According to Laura Moss’s editorial for Canadian Literature, Canada Reads should be taken seriously because it “has had far greater economic, social, and cultural impact than anyone would have imagined at its inception” (6). In 2004 she argued that it was becoming “one of the most important prizes in Canadian literature. It may not be high on prestige, but the economic and cultural spin-off is enormous” (7–8). Over the past decade this has certainly proven to be the case. One of the things that helps explain Canada Reads’ economic, social, and cultural impact is the way its celebrity judges discuss literature and, in turn, the way that they encourage their viewers to discuss Canadian literature and culture. The judges picked for Canada Reads “are not experts” (8); they are chosen far more for their ability to talk about literature in entertaining ways than for their literary credentials. As Moss notes,
[the judges] are celebrities. Their fame in and of itself does not mean that they cannot be astute readers. However, the level of discussion rarely goes beyond character development, plot, or emotional response to the text. Canada Reads is primarily a ‘game’ where the entertainment value of the discussion takes precedence. (8)
By structuring the process of reading as affirmation, Canada Reads ensures that the jury members are allowed to discuss the pleasures of literature without having to address the political and social ramifications of the works under discussion.
Reading and Hermeneutics
In his essay “Reading as Counterculture,” Daniel Coleman notes a swing in literary criticism away from understanding reading in university literary criticism as an act of personal growth and towards reading as a process of uncovering and exposing the ideological implications of texts and culture. To make this point, Coleman turns to philosopher Paul Ricoeur and his thesis that hermeneutics, the theory of interpretation, is defined by a tension between two different poles: a hermeneutics of suspicion and a hermeneutics of affirmation (32).
The hermeneutics of suspicion is a way of reading associated with Friedrich Nietzsche, Sigmund Freud, and Karl Marx, “each of whom looked upon consciousness as primarily delusional or false” (32). For critics who subscribe to the hermeneutics of suspicion, the point of reading is to get underneath the surface of the text, or to read against its grain.
In contrast, for critics on the other pole there is a hermeneutics of affirmation, where “the text is to be venerated, appreciated, and analyzed for its truth and beauty” (32). As Coleman notes in summarizing the two positions, the hermeneutics of suspicion understands the surface meaning of the text “as an illusion or disguise which must be stripped away,” while the hermeneutics of affirmation entails “a great veneration and care for the object one is analyzing” (32). The celebrity judges on Canada Reads are not academic judges precisely because the entertainment value the CBC is looking for comes from the hermeneutics of affirmation. After all, a show where judges discuss the beauty of an author’s work is more entertaining than one where academic judges unpack detailed readings of specific aspects of the text. The game, to some degree, depends on privileging the aesthetic reception of texts over their political reception.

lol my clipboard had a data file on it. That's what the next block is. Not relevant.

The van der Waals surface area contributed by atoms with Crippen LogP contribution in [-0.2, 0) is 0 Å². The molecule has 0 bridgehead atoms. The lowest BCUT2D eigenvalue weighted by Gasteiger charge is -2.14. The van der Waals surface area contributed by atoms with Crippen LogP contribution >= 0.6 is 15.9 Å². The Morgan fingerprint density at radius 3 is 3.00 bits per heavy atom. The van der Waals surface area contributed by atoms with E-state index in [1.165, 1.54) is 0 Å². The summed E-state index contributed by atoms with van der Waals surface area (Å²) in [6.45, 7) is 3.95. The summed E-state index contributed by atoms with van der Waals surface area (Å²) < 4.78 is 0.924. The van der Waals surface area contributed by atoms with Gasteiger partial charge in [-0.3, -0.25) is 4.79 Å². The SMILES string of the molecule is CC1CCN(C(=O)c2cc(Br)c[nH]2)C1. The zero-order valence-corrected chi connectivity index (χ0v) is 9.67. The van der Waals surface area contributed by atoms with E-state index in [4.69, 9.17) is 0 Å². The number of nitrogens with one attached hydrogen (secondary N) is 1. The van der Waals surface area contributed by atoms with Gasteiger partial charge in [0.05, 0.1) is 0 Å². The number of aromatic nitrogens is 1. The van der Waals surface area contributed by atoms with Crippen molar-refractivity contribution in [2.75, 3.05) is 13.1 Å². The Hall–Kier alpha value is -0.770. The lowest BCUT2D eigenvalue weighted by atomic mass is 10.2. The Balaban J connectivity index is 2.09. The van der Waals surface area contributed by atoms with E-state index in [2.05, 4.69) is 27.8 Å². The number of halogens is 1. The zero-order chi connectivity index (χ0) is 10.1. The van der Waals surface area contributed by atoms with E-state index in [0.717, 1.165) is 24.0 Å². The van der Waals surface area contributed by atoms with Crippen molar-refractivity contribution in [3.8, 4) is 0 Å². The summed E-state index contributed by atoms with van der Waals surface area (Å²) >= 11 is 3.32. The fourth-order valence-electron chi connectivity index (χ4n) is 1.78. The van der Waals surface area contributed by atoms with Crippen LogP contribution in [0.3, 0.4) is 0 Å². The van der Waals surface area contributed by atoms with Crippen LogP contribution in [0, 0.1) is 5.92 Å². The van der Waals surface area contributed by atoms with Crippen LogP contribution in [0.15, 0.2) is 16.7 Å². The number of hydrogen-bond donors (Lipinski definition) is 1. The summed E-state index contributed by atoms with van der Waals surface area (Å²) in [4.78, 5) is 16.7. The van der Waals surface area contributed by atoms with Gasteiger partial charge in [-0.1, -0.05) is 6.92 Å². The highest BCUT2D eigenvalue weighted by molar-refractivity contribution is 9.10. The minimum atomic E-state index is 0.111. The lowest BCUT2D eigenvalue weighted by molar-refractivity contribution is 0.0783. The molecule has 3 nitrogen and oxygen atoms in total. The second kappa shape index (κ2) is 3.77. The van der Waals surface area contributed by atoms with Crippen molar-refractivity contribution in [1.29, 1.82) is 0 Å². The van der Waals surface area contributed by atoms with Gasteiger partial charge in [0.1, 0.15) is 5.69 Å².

Celebration and Critique
There is a tension then, between celebrating literature and critiquing it, although this should not be taken to mean that critiques cannot be celebratory or that celebrations cannot be politically salient. A way of seeing this productive tension is by contrasting Danielle Fuller’s article for Canadian Literature, “Listening to the Readers of ‘Canada Reads’”, and Anouk Lang’s article for Canadian Literature, “‘A Book that All Canadians Should Be Proud to Read’: Canada Reads and Joseph Boyden’s Three Day Road.” Lang and Fuller both make their argument by looking at what the readers of Canada Reads say about the texts under discussion. The contrast between them comes in their attitude toward the non-specialist reader. Fuller shows that the non-specialist reader is perhaps more sophisticated than academic critics might, at first, assume. Lang, in contrast, tries to show that much of the praise the non-specialist readers have for Three Day Road is predicated on celebrating the text as authentic, historically accurate, and nationally important. Lang suggests that non-specialist readers of Three Day Road enjoyed the text by depoliticizing it, thereby ignoring its critiques of settler-colonialism and official multiculturalism. (For more on settler-colonial power dynamics and related issues that inform why Lang finds the reader response to Three Day Road troubling, see “Indigenous Literatures in Canada.”)
Read the two articles in Canadian Literature about Canada Reads:
- Danielle Fuller’s “Listening to the Reading of ‘Canada Reads’”
- Anouk Lang’s “‘A Book that All Canadians Should Be Proud to Read’: Canada Reads and Joseph Boyden’s Three Day Road”
After comparing the two articles, which critic do you think makes a stronger case for the reader of Canada Reads?
- Coleman, Daniel. In Bed With the Word: Reading, Spirituality, and Cultural Politics. Edmonton: U of Alberta P, 2009. Print.
- Fuller, Danielle.
Listening to Readers ofCanadian Literature 193 (2007): 11–35. Print. (PDF)
- Moss, Laura.
Canada Reads.Editorial. Canadian Literature 182 (2004): 6–10. Print. (PDF)
- Lang, Anouk.
Canadian Literature 215 (2012): 120–136. Print.
A Book that All Canadians Should Be Proud to Read: Canada Reads and Joseph Boyden’s Three Day Road.